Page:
This past Sunday, Janet Yellin, the current Treasury Secretary, threw blame onto many global factors for the American peoples dwindling purchasing power and issued a declaration stating that a recession is “not at all inevitable,” despite a growing consensus that the U.S. could soon discover that one is already deep underway.
While making an appearance on “This Week with George Stephanopoulos,” from ABC, the former chair of the Federal Reserve agreed that inflation is at “unacceptably high levels” but stated that a recession might not actually be anywhere close by.
“I expect the economy to slow,” stated Yellen. “It’s been growing at a very rapid rate, as the economy, as the labor market, has recovered. We have reached full employment. It’s natural now that we expect a transition to steady and stable growth, but I don’t think a recession is at all inevitable.”
A recession is normally defined as two consecutive quarters of negative economic growth. Because the U.S. gross domestic product fell at a yearly rate of roughly 1.5% for the first quarter of 2022, whether or not the U.S. is now in a recession will be determined once this month has passed and the second quarter of the year finished.
Treasury Sec. Janet Yellen tells @GStephanopoulos that a recession isn't “inevitable," but says inflation is "unacceptably high."
— This Week (@ThisWeekABC) June 19, 2022
The idea that the U.S. could squeak by without going into recession is a hopeful one that has been recently echoed by Old Uncle Joe in a claim made this past Thursday as part of an interview with the Associated Press that a recession is “not inevitable.” However, many business leaders are resigning themselves to the idea that the country is in fact already struggling with a recession.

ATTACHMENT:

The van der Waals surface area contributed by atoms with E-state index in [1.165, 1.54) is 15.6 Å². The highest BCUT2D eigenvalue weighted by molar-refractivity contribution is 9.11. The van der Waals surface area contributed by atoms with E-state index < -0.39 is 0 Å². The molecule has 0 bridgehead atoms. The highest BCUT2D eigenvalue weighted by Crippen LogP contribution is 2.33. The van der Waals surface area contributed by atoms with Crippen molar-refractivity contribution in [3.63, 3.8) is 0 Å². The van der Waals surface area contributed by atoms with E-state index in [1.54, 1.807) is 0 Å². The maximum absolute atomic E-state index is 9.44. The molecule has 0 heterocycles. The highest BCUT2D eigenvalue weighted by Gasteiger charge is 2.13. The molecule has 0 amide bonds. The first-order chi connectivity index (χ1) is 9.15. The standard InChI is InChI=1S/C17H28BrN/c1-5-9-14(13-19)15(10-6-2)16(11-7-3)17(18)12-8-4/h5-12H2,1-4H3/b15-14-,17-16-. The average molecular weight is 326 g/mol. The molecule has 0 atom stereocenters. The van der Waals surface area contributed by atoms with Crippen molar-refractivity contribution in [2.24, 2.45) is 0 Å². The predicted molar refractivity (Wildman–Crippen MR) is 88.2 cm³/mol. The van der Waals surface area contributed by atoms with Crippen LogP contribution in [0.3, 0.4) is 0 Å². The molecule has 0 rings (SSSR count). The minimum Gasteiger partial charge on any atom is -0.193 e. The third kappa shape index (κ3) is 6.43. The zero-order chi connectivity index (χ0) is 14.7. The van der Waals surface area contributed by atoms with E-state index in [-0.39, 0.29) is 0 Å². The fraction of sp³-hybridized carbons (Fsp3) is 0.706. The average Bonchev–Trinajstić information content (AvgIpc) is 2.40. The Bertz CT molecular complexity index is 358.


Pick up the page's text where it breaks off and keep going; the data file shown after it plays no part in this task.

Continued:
Yellen, like President Biden and current Federal Reserve Chairman Jerome Powell, firstly tried to insist this past year that the inflation was only “transitory” and would soon slow down and fade, and hurled the blame for it on things that they claimed were beyond the control of the president and his administration. In particular, Yellen solidly places the blame on the war happening in Ukraine, which has heavily global supply chains.
She stated that Americans have enough savings built up in order to make sure consumer spending stays high, which could help thwart a recession. She also stated her support for a gasoline tax “holiday,” that would provide a bit of relief to the American public in regard to insane prices a the pump.
The yearly rate of inflation across the U.S. spiked up to 8.6% in May, a four-decade record. The cost of energy went up by 34.6% mostly due to the almost 50% increase in the price of gasoline. However, good costs also spiked by 10.1%, the first increase of over 10% since back in 1981, as reported by tradingeconomics.com.